What is a Footswitch?

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  • Written By: J. S. Petersen
  • Edited By: Niki Foster
  • Last Modified Date: 20 November 2019
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As the name suggests, a footswitch is any of a number of different types of switches operated by the feet. It can either work in a simple binary manner, with only an on and off setting, or it can work on an increasing scale. The one that most adults are familiar with is the gas pedal of a car.

In any operation in which both hands need to be used, a footswitch is a perfect way to add greater control. While driving a car, your hands are used to steer, shift gears, operate the radio, and if you're bad like most of us, use your cell phone and drink your coffee. Having a foot pedal to control the acceleration and breaking allows you to use your hands for other tasks.

Freedom to use both hands on a project is useful or vital in many artistic and manufacturing processes. Many types of cutting and shaping tools use a footswitch as a clutch or speed control. Since both hands are needed for the safety of the operator, especially when dealing with heavy machinery, a this allows for maximum control.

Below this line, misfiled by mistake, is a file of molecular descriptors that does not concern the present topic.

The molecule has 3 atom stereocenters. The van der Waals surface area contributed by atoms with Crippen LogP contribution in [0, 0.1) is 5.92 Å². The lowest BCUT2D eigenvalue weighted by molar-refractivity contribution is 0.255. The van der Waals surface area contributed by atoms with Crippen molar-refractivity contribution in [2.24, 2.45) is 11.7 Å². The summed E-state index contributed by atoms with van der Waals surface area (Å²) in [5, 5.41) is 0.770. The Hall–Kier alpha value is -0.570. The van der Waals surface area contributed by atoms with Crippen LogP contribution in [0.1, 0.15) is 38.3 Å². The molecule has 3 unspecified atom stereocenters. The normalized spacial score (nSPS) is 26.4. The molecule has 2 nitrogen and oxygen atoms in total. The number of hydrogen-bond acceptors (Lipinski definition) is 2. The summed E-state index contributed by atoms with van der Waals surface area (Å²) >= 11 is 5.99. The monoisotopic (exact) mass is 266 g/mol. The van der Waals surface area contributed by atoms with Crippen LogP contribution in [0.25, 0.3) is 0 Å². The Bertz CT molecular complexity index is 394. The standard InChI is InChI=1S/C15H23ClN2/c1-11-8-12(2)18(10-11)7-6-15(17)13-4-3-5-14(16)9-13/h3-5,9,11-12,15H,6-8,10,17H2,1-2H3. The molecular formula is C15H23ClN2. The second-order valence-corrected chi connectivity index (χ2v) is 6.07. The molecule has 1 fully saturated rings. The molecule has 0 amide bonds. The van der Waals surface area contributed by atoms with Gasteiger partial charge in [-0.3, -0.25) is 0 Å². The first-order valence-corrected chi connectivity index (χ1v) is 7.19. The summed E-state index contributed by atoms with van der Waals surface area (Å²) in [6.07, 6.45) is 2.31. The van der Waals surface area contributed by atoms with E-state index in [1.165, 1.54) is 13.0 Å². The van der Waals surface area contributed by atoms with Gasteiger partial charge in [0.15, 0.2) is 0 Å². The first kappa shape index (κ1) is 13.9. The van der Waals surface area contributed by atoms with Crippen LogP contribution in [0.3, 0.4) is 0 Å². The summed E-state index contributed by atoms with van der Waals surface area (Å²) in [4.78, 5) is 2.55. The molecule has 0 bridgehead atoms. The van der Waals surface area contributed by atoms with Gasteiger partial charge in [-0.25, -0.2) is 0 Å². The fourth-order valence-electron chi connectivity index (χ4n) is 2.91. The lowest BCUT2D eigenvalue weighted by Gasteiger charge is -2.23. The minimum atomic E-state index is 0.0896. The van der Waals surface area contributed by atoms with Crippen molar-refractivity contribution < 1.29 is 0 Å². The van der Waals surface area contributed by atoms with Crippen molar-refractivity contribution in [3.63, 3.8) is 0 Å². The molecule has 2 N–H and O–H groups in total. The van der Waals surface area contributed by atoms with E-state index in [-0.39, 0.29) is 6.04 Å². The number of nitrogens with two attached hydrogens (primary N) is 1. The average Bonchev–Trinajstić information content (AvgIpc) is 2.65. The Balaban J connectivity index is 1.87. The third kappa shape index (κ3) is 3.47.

In industrial settings, a footswitch can also act as a failsafe. In this case, it is also a "dead man's switch", meaning that if the operator is away from the controls for any reason, the machine stops. This helps prevent accidents that might be caused by a distracted or drowsy operator. A footswitch will also stop a machine if the person operating it is pulled away from their post by being caught up in the machinery.

Artistic activities often include the use of both hands, so a footswitch can often come in handy here as well. Guitar and bass players use can use a single one or an entire board of them to change the sound of their instrument, or to control their gear. Pianos and organs use pedals, which are also types of footswitches.

Potters who use a wheel can control its speed with a footswitch, leaving both hands free to shape the clay. Electrical sewing machines use one to control the speed of the needle, but even older manual models use a version that the operator powers by pushing. From industrial machines to musical instruments, whether for safety, control, or ease of use, footswitches are found in unexpected places throughout our day to day lives. If you look around, you'll be surprised at how many different things have such a switch attached.


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Post 1

Also footswitches are used by people who are disabled and do not have the use of their hands.

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